I’m sure my reaction to Greg Schiano’s plan is just like that of many others: Um, what, you want to eliminate kickoffs? Perhaps it’s just a natural reaction to such a major change in the game that we’ve become so used to, but the Rutgers coach’s plan just doesn’t seem to sit well, at least until you hear his argument for it in making the game safer for the athletes.
Schiano had a player, Eric LeGrand, suffer a catastrophic injury — he also details LeGrand’s recovery process in this interview — while covering a kickoff last season. He says he’s heard numbers from studies where kickoffs make up less than three percent of all plays in football but account for about 17 percent of the catastrophic injuries. His plan would help change that.
Schiano outlines his plan to get rid of kickoffs and instead give the team that would have kicked off a 4th-and-15 situation where the team could either go for it — with perhaps the same risk/reward involved with an onside kick — or punt it away. I think it would certainly take a lot of getting used to and seems a bit far-fetched, but it’s hard to argue with anyone wanting to make the game safer.
Greg Schiano joined 790 The Zone in Atlanta with Hans and Arch to discuss his plan, the reaction to it, exactly what it would entail, how his program is coming along and the rehab and recovery of Eric LeGrand.
His plan to get rid of kickoffs:
“The play itself, I understand why it has traditionally been something that people wouldn’t want to touch. But when you look at, someone gave me a stat the other day and I kind of casually said this to one of our guys that covers the team and wasn’t really thinking of it becoming a big thing. I mentioned it to our coaches in the Big East but didn’t really have a plan to implement it and get it out there, but all of the sudden an article is written and all of the sudden it takes off. Because of that exposure, I got a call from a guy the other day and he said 17 to 18 percent of the catastrophic injuries in football happen on kickoffs, yet kickoffs are only about 2.5 percent of the plays in the game. … That’s a pretty big spread.”
What have other coaches thought about the idea?:
“I think the big thing that coaches have talked about a lot is the onside kickoff. The onside kickoff, to me, is one of the most dangerous plays in any sport. Kickoffs have kind of become more of an issue here in the last few years, gotten a lot more exposure. … The day that Eric [LeGrand] got hurt was a Saturday and we were playing in Meadowlands Stadium. The next day the Giants were playing the Detroit Lions and Detroit had a guy get hurt at about the same spot on the field on the same play, on a kickoff coverage unit. … That’s kind of an eerie deal there … and I think it’s kind of caught the eye of the people in this game. And if we can make the game still be as entertaining and still as physical but make it safer for the players I think that’s the most important thing.”
Breaking down exactly what his proposal would be:
“It’s not real complicated. Instead of having a kickoff, every place where you would have a kickoff now, you would put in place a fourth-and-15 situation. The team that would now be kicking off would have the option: They could punt the ball or they could go for it. The option to go for it would replace the onside kickoff. You could still try to maintain possession of the ball. If you don’t, then you punt the ball. I think it would start the game in similar field position. Punts are a much, much less physical play. … You don’t nearly get up to the same rate of speed. … Really, people start talking about taking the kickoff returners out of the game, and that’s true, but I believe the most skilled guys on the field are those punt returners. … I think it would really just add to the skill level needed to be successful in the game. And then, it wasn’t really in my thinking, but there is a whole other big strategy that you have to deal with as a coach now in this fourth-and-15. That’s kind of the plan in a nutshell. Again, it doesn’t matter to me if it’s this plan or another plan, but I do believe we need to make it safer for the guys.”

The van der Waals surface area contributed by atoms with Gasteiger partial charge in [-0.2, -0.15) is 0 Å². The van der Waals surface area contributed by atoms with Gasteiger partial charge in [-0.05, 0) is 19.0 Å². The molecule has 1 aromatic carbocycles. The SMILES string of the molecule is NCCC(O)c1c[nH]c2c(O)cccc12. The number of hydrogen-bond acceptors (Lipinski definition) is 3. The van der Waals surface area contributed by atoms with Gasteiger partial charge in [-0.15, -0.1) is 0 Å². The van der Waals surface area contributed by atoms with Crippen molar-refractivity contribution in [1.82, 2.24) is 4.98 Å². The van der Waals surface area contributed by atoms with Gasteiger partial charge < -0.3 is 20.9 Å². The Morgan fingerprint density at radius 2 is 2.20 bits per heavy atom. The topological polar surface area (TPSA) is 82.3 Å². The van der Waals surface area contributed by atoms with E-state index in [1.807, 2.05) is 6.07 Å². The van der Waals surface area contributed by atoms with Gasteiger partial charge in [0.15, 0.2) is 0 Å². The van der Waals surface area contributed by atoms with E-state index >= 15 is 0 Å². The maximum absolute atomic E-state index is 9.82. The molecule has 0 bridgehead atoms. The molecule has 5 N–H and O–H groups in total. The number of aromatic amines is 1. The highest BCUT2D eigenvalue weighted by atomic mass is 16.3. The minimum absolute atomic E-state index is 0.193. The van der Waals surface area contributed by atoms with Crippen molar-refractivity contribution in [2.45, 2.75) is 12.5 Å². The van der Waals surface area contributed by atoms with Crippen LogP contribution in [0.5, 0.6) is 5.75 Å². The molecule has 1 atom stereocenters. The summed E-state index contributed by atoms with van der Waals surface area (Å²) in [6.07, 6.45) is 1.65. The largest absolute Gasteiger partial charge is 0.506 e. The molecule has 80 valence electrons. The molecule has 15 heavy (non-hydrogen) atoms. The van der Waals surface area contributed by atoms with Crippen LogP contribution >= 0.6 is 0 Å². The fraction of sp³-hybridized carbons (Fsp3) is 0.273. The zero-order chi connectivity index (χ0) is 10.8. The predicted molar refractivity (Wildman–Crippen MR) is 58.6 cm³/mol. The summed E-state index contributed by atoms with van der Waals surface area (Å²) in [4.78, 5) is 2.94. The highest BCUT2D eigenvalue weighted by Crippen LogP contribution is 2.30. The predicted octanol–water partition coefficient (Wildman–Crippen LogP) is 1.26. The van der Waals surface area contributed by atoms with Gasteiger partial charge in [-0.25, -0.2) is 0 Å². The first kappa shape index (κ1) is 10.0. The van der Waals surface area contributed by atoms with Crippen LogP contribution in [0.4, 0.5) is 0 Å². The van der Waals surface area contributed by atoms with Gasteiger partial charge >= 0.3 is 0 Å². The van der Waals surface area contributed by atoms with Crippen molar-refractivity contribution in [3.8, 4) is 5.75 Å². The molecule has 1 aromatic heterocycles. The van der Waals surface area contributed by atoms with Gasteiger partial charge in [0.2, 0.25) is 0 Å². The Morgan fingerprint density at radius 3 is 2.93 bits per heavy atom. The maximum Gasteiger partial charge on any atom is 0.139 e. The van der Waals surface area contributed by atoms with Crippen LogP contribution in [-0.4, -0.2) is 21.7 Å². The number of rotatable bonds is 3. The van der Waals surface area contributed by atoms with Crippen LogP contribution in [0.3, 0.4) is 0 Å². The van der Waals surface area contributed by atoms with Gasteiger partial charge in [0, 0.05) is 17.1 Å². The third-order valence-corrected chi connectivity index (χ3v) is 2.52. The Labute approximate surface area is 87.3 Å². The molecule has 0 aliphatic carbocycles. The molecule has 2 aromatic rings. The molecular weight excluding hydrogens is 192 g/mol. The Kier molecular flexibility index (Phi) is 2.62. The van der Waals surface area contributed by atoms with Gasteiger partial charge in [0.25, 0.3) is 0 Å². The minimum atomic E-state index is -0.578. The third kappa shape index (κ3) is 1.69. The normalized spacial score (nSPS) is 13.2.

What’s the Rutgers team looking like this year?:
“We had a nice run, five years straight, and I think the big thing is performing with consistency, for a program that had not been able to do that for a number of years, really ever in big-time Division I football. … It was a tough year [last year]. We were 4-2 and then didn’t win another football game for a lot of different reasons, but I do like our football team coming back. … I think our league’s better, too, so it’ll be an interesting climb.”
An update on the condition of Eric LeGrand:
“Eric is improving but it’s been very slow. He’s working his tail off. He’s doing rehab, still, three times a week. He’s out of the facility now and he’s back home, but it’s going to be a long haul. As I’ve asked for many times in the past here I’m going to ask again, if people are out there listening, I really believe it’s your prayers that are going to get him over the hump and get him through this. He’s had an incredible attitude, does have an incredible attitude. … There’s not a doubt in my mind that Eric’s a guy that’s going to get back.”